Adaptation and the Nature of Complex Systems

Ultimately, our conversation reaffirmed a shared belief that this moment is different. As we are trying to understand it, we should look to the adaptation cycle in living, evolving systems as a helpful framework.
(graphic by Ken Hubbell)

It is essential for organizations seeking to adapt that they develop greater resilience. The nature of change processes follows a certain path through the tension. The rules no longer apply. We’ve recently been through a complete disruptive time which is leading to new frames, new constellations, new opportunities. The reorganization is not yet clear and it is still turbulent. No one is telling us how to navigate the right side of the map. The typical institutional (and individual) response is to demand clarity! We need to imagine how the system works and fits in a different way and get the players together in innovative ways.  The backside path provides room for innovation where the old structures aren’t working. In this reorganizational mode, there is a chance that the whole system will morph into something totally unknown or it will re-gather itself into a new shape with a new set of rules.

It is the nature of complex systems—in nature, in business, and in philanthropy—to go out of balance. There’s a fight between old habits, the old order and the new. Not everything of the old order still makes sense. We must recognize there will be more disturbances. We must further recognize that we can’t fight against the disturbance; we have to live with the disturbance and figure out how to respond to it in a different way. Complex systems cannot be fully predicted, understood, or controlled. What is important at this moment is that we should be looking for the new places for opportunity. If we still need philanthropy as a creative catalyst, then this is the adaptive process we need to figure out and embrace. This is the time and the place for fertile reexamination by all of us.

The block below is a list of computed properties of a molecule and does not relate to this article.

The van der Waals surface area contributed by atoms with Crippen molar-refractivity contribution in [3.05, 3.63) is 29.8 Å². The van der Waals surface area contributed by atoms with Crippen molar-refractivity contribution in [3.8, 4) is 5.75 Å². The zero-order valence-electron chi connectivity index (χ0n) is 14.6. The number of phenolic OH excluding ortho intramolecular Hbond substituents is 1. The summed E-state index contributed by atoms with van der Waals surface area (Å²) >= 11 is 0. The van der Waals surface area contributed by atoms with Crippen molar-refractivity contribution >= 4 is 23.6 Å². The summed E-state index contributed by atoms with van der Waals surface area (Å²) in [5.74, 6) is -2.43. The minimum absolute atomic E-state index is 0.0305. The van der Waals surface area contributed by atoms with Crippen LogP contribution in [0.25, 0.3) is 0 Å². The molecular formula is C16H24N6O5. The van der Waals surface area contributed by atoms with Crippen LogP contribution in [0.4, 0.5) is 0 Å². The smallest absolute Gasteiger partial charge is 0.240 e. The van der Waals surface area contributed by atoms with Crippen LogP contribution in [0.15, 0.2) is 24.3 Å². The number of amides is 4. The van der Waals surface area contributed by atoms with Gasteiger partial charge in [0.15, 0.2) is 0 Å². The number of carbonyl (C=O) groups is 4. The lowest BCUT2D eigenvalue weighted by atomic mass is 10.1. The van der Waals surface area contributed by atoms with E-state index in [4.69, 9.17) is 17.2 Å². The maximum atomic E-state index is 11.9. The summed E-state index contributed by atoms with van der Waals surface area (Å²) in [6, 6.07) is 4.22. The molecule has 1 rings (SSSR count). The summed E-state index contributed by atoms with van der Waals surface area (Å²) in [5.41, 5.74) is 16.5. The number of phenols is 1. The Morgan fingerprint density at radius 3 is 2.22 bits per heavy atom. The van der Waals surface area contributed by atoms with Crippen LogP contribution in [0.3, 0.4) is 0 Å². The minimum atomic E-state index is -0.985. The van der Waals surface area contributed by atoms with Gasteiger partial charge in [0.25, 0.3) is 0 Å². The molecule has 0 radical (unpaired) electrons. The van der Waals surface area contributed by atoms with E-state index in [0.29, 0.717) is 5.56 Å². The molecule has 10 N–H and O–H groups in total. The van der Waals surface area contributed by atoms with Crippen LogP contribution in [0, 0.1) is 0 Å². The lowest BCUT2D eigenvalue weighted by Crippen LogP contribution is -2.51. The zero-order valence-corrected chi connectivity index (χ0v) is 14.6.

The adaptive game you choose to play is reflective of your mental model about the way opportunities are triggered (as reflected in our discussion of different games played on the same boards—checkers, chess, and weigi or “go.”). If we had a different set of lenses  about the opportunity matrix, we could, perhaps, deal more effectively with the imaginative tension among these things.

(graphic by Ken Hubbell)

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